Woman with sun beaming at her face - Sermon seriesIn “Epiphanies,” Harper flashes light into darkness and smoke, by comparing the sun’s light and the shining epiphany that burns its brilliant image onto the back of your eyelids. You get the distinct impression that the poet is listening for inspiration and confirmation in the silent gaps and blank spaces—in dichotomies.

The play of opposites in “Death Waits” is both eerie and promising. Death isn’t threatening. A believer confirmed of the hereafter writes a love poem to an unidentified “you,” in whom the speaker delights in tasting the “shade on the spot above your lip” that contains death—the promise of death written on every face.

Or maybe the “you” in this poem represents all who die with quiet acceptance, almost scientific and unmoved, like “star stuff” and “2 percent elements” that she questions. Is that all that we call a human being?

Images of fire, earth, smoke, darkness, light and nature abound in these poems. And the tone is contained wonderment at how one body is a small part of an incomprehensible whole.

In more play with contrasts, the poem “Darkness” doubles for both the loss of a lover’s flame or passion and the heart’s “murkiness” of divine love and belief. The “quiet cadence” referred to in this poem resembles the pace and texture of this entire collection.

Images of fire, earth, smoke, darkness, light and nature abound in these poems. And the tone is contained wonderment at how one body is a small part of an incomprehensible whole, grander than imagination and cogitation. This tone appears in opposing images—”abundance” evokes images of sacrifice, suffering and sere landscapes outside and in, just as a “last drop of water” signals hope and promises of fullness.

In “Heartbeat,” the poet seeks her pulsing rhythm. She needs to centre repeatedly. The world and her own doubts take her away from the core, the life centre—breath, pulse and truth. She’s reminded of truth by sensory pricks of nature that shift her attention.

Poems of final expressions: Presence


In the final third of the book, “Expressions,” the poet awakens from a winter hibernation, like the spring trees bursting with flowing sap and beckoning to the sun. She aches to let loose those quiet joys she’s pondered all winter long—it’s the season of rebirth and resurrection, a time to tell of miracles.

And not only the miracles of Christian faith. “Field of Desire” is dedicated to Rumi, the poet who bursts with joy in the ecstasy of the divine within. The wholeness of self, the stuff that should be left to the earth to burn away, is tied to what the speaker should keep, the fertile and fruitful.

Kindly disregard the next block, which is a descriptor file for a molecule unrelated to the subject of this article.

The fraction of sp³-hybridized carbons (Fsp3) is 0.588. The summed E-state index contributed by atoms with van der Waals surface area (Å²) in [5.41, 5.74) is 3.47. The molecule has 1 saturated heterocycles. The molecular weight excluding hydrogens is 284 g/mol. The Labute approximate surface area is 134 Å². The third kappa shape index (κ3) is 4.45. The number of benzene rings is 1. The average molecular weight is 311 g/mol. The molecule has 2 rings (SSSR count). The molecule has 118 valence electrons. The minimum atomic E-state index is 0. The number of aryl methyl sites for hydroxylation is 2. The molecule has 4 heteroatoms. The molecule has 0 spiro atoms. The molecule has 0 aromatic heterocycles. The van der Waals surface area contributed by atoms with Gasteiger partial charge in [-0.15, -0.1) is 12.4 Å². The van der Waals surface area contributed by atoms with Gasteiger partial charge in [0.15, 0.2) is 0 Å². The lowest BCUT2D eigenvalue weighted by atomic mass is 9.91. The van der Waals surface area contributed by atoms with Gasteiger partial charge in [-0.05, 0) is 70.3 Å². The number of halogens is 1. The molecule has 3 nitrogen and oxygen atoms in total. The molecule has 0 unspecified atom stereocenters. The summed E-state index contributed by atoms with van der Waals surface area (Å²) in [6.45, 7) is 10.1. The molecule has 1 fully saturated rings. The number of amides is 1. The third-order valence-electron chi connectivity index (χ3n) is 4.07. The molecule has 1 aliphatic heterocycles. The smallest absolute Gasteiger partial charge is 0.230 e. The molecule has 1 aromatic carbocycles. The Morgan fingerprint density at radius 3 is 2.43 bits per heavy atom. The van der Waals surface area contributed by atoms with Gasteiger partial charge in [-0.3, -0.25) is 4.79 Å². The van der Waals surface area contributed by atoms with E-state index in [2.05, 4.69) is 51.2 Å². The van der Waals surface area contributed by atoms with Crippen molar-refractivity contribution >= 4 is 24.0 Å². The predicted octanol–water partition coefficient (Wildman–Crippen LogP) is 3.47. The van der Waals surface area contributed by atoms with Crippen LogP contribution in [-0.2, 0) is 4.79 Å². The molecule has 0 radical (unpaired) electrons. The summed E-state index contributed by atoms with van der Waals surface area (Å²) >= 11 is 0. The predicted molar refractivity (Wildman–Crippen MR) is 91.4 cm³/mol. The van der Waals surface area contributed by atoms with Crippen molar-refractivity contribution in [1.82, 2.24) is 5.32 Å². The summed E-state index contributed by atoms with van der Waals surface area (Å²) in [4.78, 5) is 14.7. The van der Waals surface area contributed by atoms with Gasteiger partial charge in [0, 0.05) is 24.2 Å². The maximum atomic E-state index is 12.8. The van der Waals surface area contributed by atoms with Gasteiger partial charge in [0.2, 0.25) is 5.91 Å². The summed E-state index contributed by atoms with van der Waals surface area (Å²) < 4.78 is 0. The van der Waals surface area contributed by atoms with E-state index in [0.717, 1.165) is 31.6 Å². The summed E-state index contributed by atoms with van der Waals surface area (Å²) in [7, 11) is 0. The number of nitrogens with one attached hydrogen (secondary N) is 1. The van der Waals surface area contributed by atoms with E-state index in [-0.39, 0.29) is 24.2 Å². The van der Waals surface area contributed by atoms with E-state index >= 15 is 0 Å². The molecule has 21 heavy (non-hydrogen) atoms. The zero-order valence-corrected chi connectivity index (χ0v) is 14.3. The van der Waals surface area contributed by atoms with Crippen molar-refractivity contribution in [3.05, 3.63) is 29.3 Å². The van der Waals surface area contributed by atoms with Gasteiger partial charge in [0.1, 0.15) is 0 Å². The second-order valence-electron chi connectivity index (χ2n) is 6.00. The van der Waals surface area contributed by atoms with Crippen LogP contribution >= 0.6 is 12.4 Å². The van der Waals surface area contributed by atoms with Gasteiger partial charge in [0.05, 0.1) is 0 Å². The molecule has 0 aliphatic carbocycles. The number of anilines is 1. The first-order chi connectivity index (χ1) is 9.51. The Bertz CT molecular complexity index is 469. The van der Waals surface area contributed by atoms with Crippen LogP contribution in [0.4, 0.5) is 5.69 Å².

In “Reconcile,” two worlds console one another—the hopeful and the hopeless. One without faith, with despair, stands in contrast to the speaker, who has hope of finding the light in dark corners. And though she admittedly struggles with eating the bread as the flesh of Christ in “Bread of Life,” the poetic voice of this title believes in freedom to worship in new ways, penetrating the essence of her beliefs without dogmatic particulars—by celebrating dust, trees, winter, shadows, cracks, slivers and fragments—the pieces containing and contained in plenitude.

But freedom so precious,
an uninhibited grace,
can only be found
in the center of a place
created in a relationship of love,
one with you and the rest of the world.

The language of restraint and the blossoming of grace

Just as the poet hungers for something substantial, the reader may find the humble language of this collection a bit colourless in its prosaic greys. In fact, most of the collection is written in free verse that subtly plays in coupling lines, a dash here, an ellipsis there and an epilogue in “Spirits.”

Experimenting with form, Harper breaks lines in two, like a visual caesura or invisible dash to separate the yearning from the answer, as with the gap in “How to Pray.”

“I want to be alive…of what it means.” (A mystery to the reader as poet—what is meaning?)

But always, there’s restraint—the care not to burst with colour, ostentation and exhilaration. Her elation is interior, infused with quiet nature and silent wonder. Hers is not a loud joy but a hidden one, like faithful patience. If you’re not paying close enough attention, you may miss the tender subtlety of hidden ecstasy.

Maybe it’s the reticence that mutes jubilation; she struggles with ego and her own sense of importance, as she admits in “Flood,” when the gates open and she drowns in her “own significance,” despite her shoring up the banks with sandbags to protect against overwhelming ego and pride.

But grace, like one of the final poems’ namesakes, encompasses the sum of these taut verses: mystery sought in keyholes, the other side of which the seeker can’t see for her own shadow cast over the door. The speaker is her own impediment when she looks for answers outside herself. She finds the truth when she stops looking.

These are patient poems—accepting—like this verse in “Story”:

It seems we can have two truths
or more
and neither one of us is wrong.

And as the poet awaits the final word in “Kingdom Come”:

I will let this kingdom come
not with gold and glory…

But

with quiet purpose,
the way a steady stream
glides
over smoothly faceted stone.

Vivid imagery peppering the sometimes stoic expression creates passionate dissonance, echoing wisdom through the blooming branches of these living word trees that you can turn to again and again like a prayer book, beckoning the adherent to come, worship—and just be.

Stephanie Harper’s words remind us of this familiar church greeting in the poem “Peace Be With You”: “This peace be with you / always / in the constancy of now.”